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The Mass Media

The Mass Media

The Mass Media

Kucinich Comes to Cambridge

Amidst thunderous cheers, Democratic presidential candidate Dennis Kucinich emerged from the vestry at the Unitarian Universalist Church in Cambridge last Wednesday, to address a packed house of potential voters for the upcoming “Super Tuesday” primary elections. The diverse crowd whistled, clapped and waved homemade signs during the warm reception, prompting the candidate to remark, “I feel right at home, thank you!”

Life-long Democrat and former mayor of Cleveland, Representative Kucinich (D-Ohio) is running on a progressive platform.

Sans notes, Kucinich spoke into a cordless microphone, walking up and down the aisles as he outlined his vision for the future of America.

“We are here as the heirs and heiresses of a tradition of brave citizens who decided to create a more perfect union, to take and transform the power that is within each of us to change the government,” the congressman began. “To create a nation that can proceed on the world stage fearlessly and confidently and courageously and hopefully and joyously, celebrating our humanity, celebrating our interconnectedness, celebrating our interdependence. This is what we’re in for!”

Kucinich is enjoying a campaign upswing after winning 30% of the votes in the Hawaii primary on February 24, a second place finish behind frontrunner Massachusetts Senator John Kerry.

Throughout the evening, the congressman stressed the importance of economic regulation to achieve a more equitable American society.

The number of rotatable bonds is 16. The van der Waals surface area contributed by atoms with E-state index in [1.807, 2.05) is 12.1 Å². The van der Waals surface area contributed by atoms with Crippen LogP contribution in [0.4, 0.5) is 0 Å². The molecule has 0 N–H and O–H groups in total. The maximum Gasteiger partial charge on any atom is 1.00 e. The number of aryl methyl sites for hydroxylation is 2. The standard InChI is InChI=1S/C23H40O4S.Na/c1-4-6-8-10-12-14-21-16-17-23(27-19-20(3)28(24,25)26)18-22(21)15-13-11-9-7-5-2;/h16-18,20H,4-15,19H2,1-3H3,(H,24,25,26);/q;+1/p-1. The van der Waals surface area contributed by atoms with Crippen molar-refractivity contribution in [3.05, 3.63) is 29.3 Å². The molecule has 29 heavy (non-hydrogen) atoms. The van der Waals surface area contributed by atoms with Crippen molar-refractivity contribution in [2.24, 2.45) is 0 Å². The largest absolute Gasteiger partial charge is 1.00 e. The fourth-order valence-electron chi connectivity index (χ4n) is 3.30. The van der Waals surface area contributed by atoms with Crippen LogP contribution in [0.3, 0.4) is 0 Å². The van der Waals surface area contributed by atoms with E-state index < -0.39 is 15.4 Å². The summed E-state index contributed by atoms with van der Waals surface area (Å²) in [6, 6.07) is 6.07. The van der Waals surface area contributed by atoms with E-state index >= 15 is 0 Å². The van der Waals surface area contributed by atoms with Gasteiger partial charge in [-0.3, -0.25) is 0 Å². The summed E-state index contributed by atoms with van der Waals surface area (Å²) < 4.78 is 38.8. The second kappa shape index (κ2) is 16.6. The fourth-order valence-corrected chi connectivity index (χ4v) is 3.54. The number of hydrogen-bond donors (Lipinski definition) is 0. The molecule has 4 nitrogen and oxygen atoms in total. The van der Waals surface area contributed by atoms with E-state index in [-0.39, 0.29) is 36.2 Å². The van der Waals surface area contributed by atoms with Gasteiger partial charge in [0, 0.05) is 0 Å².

“We have an obligation as a nation to tame the engines of capitalism, to have them regulated to be able to make sure that there is not a concentration of wealth in the hands of the few,” the candidate argued. “If we do not watch carefully the engines of capital accumulation, we can have our very democracy destroyed.”

Kucinich elicited a boisterous response from the crowd when he spoke about the importance of public education.

“A country which stands for universal college education, free college tuition for all public colleges and universities,” Kucinich declared over enthusiastic applause, “is a country which responds to people’s practical aspirations.”

After his speech, the candidate fielded questions from the audience.

Asked about the pandemic outsourcing of American white-collar jobs, Kucinich remarked, “There’s a heightened awareness now of the loss of jobs in this country because it has started to hit a segment of the population that felt they had economic security because of the level of their training and education. Before that we lost three million manufacturing jobs.

“The reason why America has had seemingly a superhighway one way out of this country for jobs is because the United States passed trade agreements in 1993 and 1994 called NAFTA and the General Agreement on Tariffs and Trades which created the World Trade Organization which set up trade structures so that corporations could get cheap labor,” he said.

The congressman argued that these trade agreements were written to specifically preclude workers rights, human rights, and environmental quality principles. Breaking with mainstream democratic policy, Kucinich reaffirmed his promise to cancel the WTO and NAFTA agreements as his first act in office. He explained that both agreements have stipulations that allow the president to do so.

An audience member dressed in a banana costume asked the congressman about the importance of the arts in contemporary America.

“President Kennedy forty two years ago talked about the role of arts in our society and he talked about how they really help us connect with our higher capacities. His support for the arts more than four decades ago was very powerful. It was part of a time in America when there was a celebration of music and art,” Kucinich responded.

“We should recognize that art represents the consciousness of our society and also forges the consciousness, creates the consciousness. Artists take us into the future as well as reflect where we’ve been. They enable us to journey to worlds and imagine where we can be at the same time they help analyze sometimes in an excruciatingly truthful way the conditions we find ourselves with.”